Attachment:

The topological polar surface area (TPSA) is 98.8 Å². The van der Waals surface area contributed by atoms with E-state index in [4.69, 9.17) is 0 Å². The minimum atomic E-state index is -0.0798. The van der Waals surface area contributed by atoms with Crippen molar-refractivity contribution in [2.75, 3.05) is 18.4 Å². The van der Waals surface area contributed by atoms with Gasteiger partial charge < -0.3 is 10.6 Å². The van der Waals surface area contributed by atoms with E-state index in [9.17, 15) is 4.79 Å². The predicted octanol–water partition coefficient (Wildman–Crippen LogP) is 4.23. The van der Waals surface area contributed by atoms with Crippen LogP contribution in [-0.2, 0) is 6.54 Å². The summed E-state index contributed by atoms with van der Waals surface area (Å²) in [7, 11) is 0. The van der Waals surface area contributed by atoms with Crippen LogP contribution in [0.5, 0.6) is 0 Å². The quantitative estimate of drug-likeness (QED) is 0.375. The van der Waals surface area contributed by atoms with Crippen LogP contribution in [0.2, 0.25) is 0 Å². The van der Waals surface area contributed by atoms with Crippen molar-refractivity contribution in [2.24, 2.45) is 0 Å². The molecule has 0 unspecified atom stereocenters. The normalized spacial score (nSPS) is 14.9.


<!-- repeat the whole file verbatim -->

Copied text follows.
The topological polar surface area (TPSA) is 98.8 Å². The van der Waals surface area contributed by atoms with E-state index in [4.69, 9.17) is 0 Å². The minimum atomic E-state index is -0.0798. The van der Waals surface area contributed by atoms with Crippen molar-refractivity contribution in [2.75, 3.05) is 18.4 Å². The van der Waals surface area contributed by atoms with Gasteiger partial charge < -0.3 is 10.6 Å². The van der Waals surface area contributed by atoms with E-state index in [9.17, 15) is 4.79 Å². The predicted octanol–water partition coefficient (Wildman–Crippen LogP) is 4.23. The van der Waals surface area contributed by atoms with Crippen LogP contribution in [-0.2, 0) is 6.54 Å². The summed E-state index contributed by atoms with van der Waals surface area (Å²) in [7, 11) is 0. The van der Waals surface area contributed by atoms with Crippen LogP contribution in [0.5, 0.6) is 0 Å². The quantitative estimate of drug-likeness (QED) is 0.375. The van der Waals surface area contributed by atoms with Crippen LogP contribution in [0.2, 0.25) is 0 Å². The van der Waals surface area contributed by atoms with Crippen molar-refractivity contribution in [2.24, 2.45) is 0 Å². The molecule has 0 unspecified atom stereocenters. The normalized spacial score (nSPS) is 14.9.